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Sep 24, 2010 6:23 PM by Kate Mundy

Human Case of West Nile in Iberia Parish

There's a human case of west nile virus in Iberia Parish. It's one of two new cases in the state, which brings this year's total to 25. The other is in St. Tammany Parish.

The Louisiana Department of Health and Hospitals characterize West Nile infections three ways: neuroinvasive, West Nile fever and asymptomatic. A neuroinvasive illness is severe and typically results in a swelling of the brain or spinal cord. People with this illness are at risk of brain damage or death. West Nile fever is less severe, with most people only suffering mild, flu-like symptoms. Asymptomatic individuals were never ill and were only discovered to have the West Nile virus in their blood when blood work was done for some other reason, such as blood donation. Both new cases reported were neuroinvasive disease.

This year, West Nile Virus in Louisiana is most prevalent in East Baton Rouge and Ascension parishes, with 12 cases and nine cases respectively. East Baton Rouge has had seven cases of the more serious neuroinvasive disease, one case of West Nile Fever and four asymptomatic cases.

Ascension Parish has had one case of neuroinvasive disease, five cases of West Nile Fever and three asymptomatic cases. Red River, Livingston, Iberia and St. Tammany parishes each have one case of neuroinvasive disease. No deaths have been attributed to West Nile this year.

To avoid being bitten by mosquitoes, residents can take the following precautions:

    * If you will be outside, you should wear a mosquito repellent containing 20 - 30 percent DEET for adults and no more than 10 percent for children.

    * Apply repellent on exposed skin and clothing. Do not apply under your clothes or on broken skin.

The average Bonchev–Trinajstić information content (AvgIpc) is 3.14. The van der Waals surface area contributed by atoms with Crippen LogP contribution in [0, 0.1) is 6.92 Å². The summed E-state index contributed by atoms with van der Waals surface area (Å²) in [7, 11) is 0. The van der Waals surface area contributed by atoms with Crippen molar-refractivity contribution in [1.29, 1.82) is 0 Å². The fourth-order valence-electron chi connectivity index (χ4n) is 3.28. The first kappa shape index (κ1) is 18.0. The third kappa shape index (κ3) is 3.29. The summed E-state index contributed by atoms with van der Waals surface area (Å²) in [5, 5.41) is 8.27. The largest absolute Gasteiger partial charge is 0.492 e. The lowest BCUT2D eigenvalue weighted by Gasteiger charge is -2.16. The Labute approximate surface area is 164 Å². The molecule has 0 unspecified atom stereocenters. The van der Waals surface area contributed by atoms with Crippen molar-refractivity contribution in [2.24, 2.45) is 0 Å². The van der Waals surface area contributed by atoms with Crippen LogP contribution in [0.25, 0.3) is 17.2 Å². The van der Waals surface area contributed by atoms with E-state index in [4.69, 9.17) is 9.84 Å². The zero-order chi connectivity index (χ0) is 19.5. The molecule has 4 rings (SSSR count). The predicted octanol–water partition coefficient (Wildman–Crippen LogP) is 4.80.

* To apply repellent to your face, spray on your hands and then rub on your face.

    * Adults should always apply repellent to children.

    * Wear long-sleeved shirts and pants when outdoors for long periods of time.

    * Avoid perfumes and colognes when outdoors for extended periods of time.

    * Make sure that your house has tight-fitting windows and doors, and that all screens are free of holes.

Residents can also help control the mosquito population by eliminating standing water around their home, which is where mosquitoes breed. Louisianians are encouraged to follow these tips:

    * Dispose of tin cans, ceramic pots and other unnecessary containers that have accumulated on your property. Turn over wheelbarrows, plastic wading pools or buckets that could collect water.

    * Drill holes in the bottom of outdoor recycling containers. Drainage holes that are located on the container sides collect enough water for mosquitoes to breed.

    * Clean clogged roof gutters yearly. They are often overlooked, but can produce millions of mosquitoes each season.

    * Aerate ornamental pools or stock them with fish. Water gardens can become major mosquito producers if they are allowed to stagnate.

    * Clean and chlorinate swimming pools that are not being used. A swimming pool that is left untended by a family that goes on vacation for a month can produce enough mosquitoes to result in neighborhood-wide complaints. Be aware that mosquitoes may even breed in the water that collects on swimming pool covers.

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